State and local health officials are concerned, and not only for the health risks associated with smoking, but with the financial penalties at stake in the issue.
According to the state, the sale of tobacco to minors is at 10-year high. Currently, 13 percent of Washington State minors smoke cigarettes.
It's a battle Secretary of Heath Mary Selecky continues to fight.
"They're selling tobacco to kids who are underage age 18, and its against the law," Selecky said.
Over the last few years, the state says between 12 and 15 percent of tobacco retailers haven't been doing adequate identification checks.
Even though federal law states businesses must ask to see ID from anyone who appears younger than 27-years old, statistics show that isn't happening.
Officials say the problem rests mainly with mom-and-pop stores across the state. Retailers are under pressure to sell, and Selecky said it could be a sign of the economic times.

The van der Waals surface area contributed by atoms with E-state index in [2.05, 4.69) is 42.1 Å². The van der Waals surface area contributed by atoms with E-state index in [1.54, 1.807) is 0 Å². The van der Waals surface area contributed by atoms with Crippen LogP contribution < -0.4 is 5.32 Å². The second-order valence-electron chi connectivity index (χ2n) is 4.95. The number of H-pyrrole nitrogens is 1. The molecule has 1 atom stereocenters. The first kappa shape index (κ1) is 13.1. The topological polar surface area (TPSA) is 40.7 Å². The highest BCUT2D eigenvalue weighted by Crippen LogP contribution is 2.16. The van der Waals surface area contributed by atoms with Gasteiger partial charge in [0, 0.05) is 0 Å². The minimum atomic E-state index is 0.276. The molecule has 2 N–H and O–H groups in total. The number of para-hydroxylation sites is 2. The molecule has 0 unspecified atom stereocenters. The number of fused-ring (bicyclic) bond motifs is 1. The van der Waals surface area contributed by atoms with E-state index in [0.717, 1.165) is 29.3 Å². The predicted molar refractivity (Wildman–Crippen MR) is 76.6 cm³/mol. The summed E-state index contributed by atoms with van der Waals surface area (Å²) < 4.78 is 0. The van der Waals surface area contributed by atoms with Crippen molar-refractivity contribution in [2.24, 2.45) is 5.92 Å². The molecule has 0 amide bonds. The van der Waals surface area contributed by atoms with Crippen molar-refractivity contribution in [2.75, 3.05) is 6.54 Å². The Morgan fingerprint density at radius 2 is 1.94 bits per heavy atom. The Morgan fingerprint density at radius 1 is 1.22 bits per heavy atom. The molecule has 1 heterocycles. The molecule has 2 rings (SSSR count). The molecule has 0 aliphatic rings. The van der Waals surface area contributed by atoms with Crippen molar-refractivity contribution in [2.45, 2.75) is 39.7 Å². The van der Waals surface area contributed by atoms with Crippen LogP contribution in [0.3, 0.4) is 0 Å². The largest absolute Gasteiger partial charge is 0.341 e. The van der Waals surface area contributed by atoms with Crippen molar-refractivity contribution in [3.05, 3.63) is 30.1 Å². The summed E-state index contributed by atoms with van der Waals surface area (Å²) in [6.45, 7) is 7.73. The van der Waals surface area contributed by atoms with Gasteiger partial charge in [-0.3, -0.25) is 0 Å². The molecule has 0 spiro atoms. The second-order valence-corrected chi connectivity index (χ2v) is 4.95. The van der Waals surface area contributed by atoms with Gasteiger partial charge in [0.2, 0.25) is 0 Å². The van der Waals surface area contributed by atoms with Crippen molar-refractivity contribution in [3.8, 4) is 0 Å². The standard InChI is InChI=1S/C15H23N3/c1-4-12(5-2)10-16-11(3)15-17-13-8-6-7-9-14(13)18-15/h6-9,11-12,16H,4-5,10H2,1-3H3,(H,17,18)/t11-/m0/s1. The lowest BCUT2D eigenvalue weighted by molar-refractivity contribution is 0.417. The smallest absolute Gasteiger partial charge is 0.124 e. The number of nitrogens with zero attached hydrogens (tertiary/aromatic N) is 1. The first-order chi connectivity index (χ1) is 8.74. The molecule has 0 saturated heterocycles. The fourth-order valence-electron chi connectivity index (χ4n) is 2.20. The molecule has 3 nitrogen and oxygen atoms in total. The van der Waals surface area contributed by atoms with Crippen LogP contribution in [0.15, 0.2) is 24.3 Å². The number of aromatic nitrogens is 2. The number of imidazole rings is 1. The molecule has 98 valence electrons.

"All the state funding for the kinds of programs we've had reaching out to youth or going in and doing retailer education has been reduced or is gone," she said.
Obvious health dangers aside, if non compliance reaches 20 percent, the state could lose federal funding for drug and alcohol programs.
Because cigarettes are so expensive, health officials suggest parents pay attention to just how much money their children are spending.